You might want to interpret your coefficients. That is, to be able to say things like "if I increase my variable $X_1$ by 1, then, on average and all else being equal, $Y$ should increase by $\beta_1$".
For your coefficients to be interpretable, linear regression assumes a bunch of things.
One of these things is no multicollinearity. That is, your $X$ variables should not be correlated against each other.
Another is Homoscedasticity. The errors your model commits should have the same variance, i.e. you should ensure the linear regression does not make small errors for low values of $X$ and big errors for higher values of $X$. In other words, the difference between what you predict $\hat Y$ and the true values $Y$ should be constant. You can ensure that by making sure that $Y$ follows a Gaussian distribution. (The proof is highly mathematical.)
Depending on your data, you may be able to make it Gaussian. Typical transformations are taking the inverse, the logarithm or square roots. Many others exist of course, it all depends on your data. You have to look at your data, and then do a histogram or run a normality test, such as the Shapiro-Wilk test.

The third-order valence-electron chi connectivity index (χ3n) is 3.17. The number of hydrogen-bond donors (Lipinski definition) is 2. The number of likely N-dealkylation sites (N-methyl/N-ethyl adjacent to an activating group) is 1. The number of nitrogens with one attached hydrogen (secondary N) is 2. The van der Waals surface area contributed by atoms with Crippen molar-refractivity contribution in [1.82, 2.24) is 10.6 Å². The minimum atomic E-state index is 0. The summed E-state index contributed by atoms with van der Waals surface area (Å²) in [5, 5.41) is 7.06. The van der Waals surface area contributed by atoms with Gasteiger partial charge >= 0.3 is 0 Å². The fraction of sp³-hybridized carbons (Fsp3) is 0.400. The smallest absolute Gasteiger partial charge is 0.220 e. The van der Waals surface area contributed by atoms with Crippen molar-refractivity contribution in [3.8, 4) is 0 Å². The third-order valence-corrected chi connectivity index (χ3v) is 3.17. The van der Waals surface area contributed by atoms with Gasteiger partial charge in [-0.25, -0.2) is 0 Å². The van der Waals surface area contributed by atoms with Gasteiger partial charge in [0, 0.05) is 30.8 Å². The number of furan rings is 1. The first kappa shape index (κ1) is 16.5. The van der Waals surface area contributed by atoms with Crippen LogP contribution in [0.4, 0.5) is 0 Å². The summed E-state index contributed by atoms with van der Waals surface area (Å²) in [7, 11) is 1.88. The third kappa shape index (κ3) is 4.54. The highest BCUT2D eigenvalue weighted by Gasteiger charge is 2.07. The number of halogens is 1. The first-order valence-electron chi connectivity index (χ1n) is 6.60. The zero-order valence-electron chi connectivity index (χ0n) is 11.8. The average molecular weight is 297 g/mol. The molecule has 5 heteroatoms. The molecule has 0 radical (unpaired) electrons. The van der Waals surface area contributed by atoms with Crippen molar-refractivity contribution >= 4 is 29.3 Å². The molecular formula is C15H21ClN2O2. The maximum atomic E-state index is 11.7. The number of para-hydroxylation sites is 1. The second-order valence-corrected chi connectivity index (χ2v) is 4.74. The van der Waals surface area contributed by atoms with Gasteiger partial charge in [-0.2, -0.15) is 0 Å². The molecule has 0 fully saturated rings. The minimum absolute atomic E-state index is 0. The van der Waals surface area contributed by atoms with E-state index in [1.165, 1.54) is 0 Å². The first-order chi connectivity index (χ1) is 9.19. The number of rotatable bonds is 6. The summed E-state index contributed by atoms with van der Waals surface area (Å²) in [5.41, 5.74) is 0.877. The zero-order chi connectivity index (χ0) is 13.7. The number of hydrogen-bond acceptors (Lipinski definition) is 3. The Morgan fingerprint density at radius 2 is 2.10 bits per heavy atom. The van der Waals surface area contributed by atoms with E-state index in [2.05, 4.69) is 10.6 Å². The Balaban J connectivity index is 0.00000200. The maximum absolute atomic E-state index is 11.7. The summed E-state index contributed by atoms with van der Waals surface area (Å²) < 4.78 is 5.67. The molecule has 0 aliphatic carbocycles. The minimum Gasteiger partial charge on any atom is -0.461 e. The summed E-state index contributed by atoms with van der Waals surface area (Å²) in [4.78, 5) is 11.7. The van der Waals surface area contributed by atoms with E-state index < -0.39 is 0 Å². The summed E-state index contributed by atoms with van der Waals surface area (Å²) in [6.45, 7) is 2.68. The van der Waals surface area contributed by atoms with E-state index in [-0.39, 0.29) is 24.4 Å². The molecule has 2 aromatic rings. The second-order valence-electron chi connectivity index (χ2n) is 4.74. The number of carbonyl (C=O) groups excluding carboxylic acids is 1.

These are all techniques to build an unbiased estimator. I don't think it has anything to do with convergence as others have said (sometimes you may also want to normalize your data, but that is a different topic).
Following the linear regression assumptions is important if you want to either interpret the coefficients or if you want to use statistical tests in your model. Otherwise, forget about it.
Applying the logarithm or normalizing your data, is also important because linear regression optimization algorithms typically minimize $\|\hat y - y\|^2$, so if you have some big $y$ outliers, your estimator is going to be VERY concerned about minimizing those, since it is concerned about the squared error, not absolute error. Normalizing your data is important in those case and this is why scikit-learn has a
normalize option in the LinearRegression constructor.